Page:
June 10, 2021

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BRAZIL: Congressional agenda beyond Covid-19 inquiry faces major challenges

BY Mario Marconini

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Report Contents

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( 4 mins)
  • The Senate inquiry into Covid-19 is monopolizing media attention but Congress is seeking a feasible agenda.
  • The reform agenda has been reduced but taxation and administration are still priorities.
  • The Eletrobras privatization faces hurdles and may miss an important deadline.

Congress is attempting to show that there is life after (or during) the Senate inquiry (CPI) that started on 29 April into the handling of the Covid-19 pandemic. The CPI continues to generate media attention and social media traffic. The government is trying to leverage bullish news about GDP growth in 2021 (now above 4%) against what it characterizes as a “politically-motivated” inquiry. The evidence against the government in the CPI is all publicly available but the sight of senators chastising or defending the government continues to produce high cable-TV viewer ratings. To regain lost popularity, President Jair Bolsonaro is betting on a combination of good economic news with a lesser focus on the pandemic as vaccine supplies increase. For the private sector, Bolsonaro is rekindling support for the “reform agenda” and renewed attempts at privatization.

Taxation

On taxation, House Speaker Arthur Lira has not yet established a special committee to look at existing draft bill 3,887 that would create a new value- added-tax (VAT), the goods and services contribution or CBS, by unifying two social contributions (PIS and COFINS) . This move has been generally perceived as the starting point for a new approach to simplifying the taxation regime in Brazil – the first part of the “slicing” of the tax reform process, according to Economy Minister Paulo Guedes. Congress is no longer considering two proposals for a fully-fledged reform where all federal and sub-federal taxes would morph into one VAT (PEC45 at the House and PEC110 at Senate). The House now is to focus on a simple- majority-approval of a CBS, followed by a yet-undetermined treatment of the industrial tax (IPI), income tax and dividends. The Senate was entrusted with the treatment of the state-level ICMS and the municipal-level ISS – a much taller order since it would still require a three-fifths-majority-approval constitutional amendment.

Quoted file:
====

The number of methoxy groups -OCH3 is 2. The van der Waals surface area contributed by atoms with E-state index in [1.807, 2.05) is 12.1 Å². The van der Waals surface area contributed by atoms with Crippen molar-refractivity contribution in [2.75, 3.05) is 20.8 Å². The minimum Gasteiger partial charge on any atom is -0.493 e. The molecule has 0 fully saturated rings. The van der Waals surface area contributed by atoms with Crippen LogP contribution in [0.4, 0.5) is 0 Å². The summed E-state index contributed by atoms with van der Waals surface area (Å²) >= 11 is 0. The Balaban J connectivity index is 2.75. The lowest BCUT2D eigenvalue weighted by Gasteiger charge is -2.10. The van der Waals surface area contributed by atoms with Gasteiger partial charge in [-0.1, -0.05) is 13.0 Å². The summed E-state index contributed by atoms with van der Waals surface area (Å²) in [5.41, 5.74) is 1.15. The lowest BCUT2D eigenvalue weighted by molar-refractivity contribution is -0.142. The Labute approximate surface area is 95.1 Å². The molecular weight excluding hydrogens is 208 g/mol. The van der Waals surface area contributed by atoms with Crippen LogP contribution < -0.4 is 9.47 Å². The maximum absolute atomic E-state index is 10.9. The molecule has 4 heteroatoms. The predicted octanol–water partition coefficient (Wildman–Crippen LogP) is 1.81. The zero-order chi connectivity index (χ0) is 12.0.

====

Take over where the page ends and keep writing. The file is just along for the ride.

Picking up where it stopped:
The administrative agenda

There is also the so-called administrative agenda. A special committee was created to discuss a proposal for a constitutional amendment that would alter rules for future public servants. The text in question was sent by the government to the House in September 2020 but has been inactive since. The new rapporteur, representative Arthur de Oliveira Maia from the center-right Democrats (DEM), has promptly declared his intention to include both the Legislative and Judiciary branches in addition to the military in the reform – a move that would result in additional savings of BRL 31.4 bn (USD 6.2bn) over ten years according to recent studies. Maia has even drawn a distinction between acquired and expected rights in an attempt to include current public servants in the reform as well by preserving only rights already executed. Maia should not go very far with such intentions if the idea is to arrive at an acceptable text for the corresponding constitutional amendment.

Privatization of Eletrobras

On privatizations, there was real movement with the approval at the House on 20 May of executive order (EO) 1,031/2021 for the privatization of power utility giant Eletrobras. The EO would allow the issuance of new Eletrobras shares for purchases by non-governmental investors, resulting in the loss of state control of the company (the state would still have a golden share with veto power at the general assembly level). The House draft has met with considerable resistance in the Senate, however, for allegedly increasing consumer energy bills by 20% and adding BRL 67bn (USD 13.2bn) in additional costs (taxes and others) for the sector. It is unlikely that the EO will be approved by the 22 June deadline if the Senate sends the draft back to the House with too many adjustments. A coalition of the electric power industry, the “Union for Energy”, will not settle for less, however.


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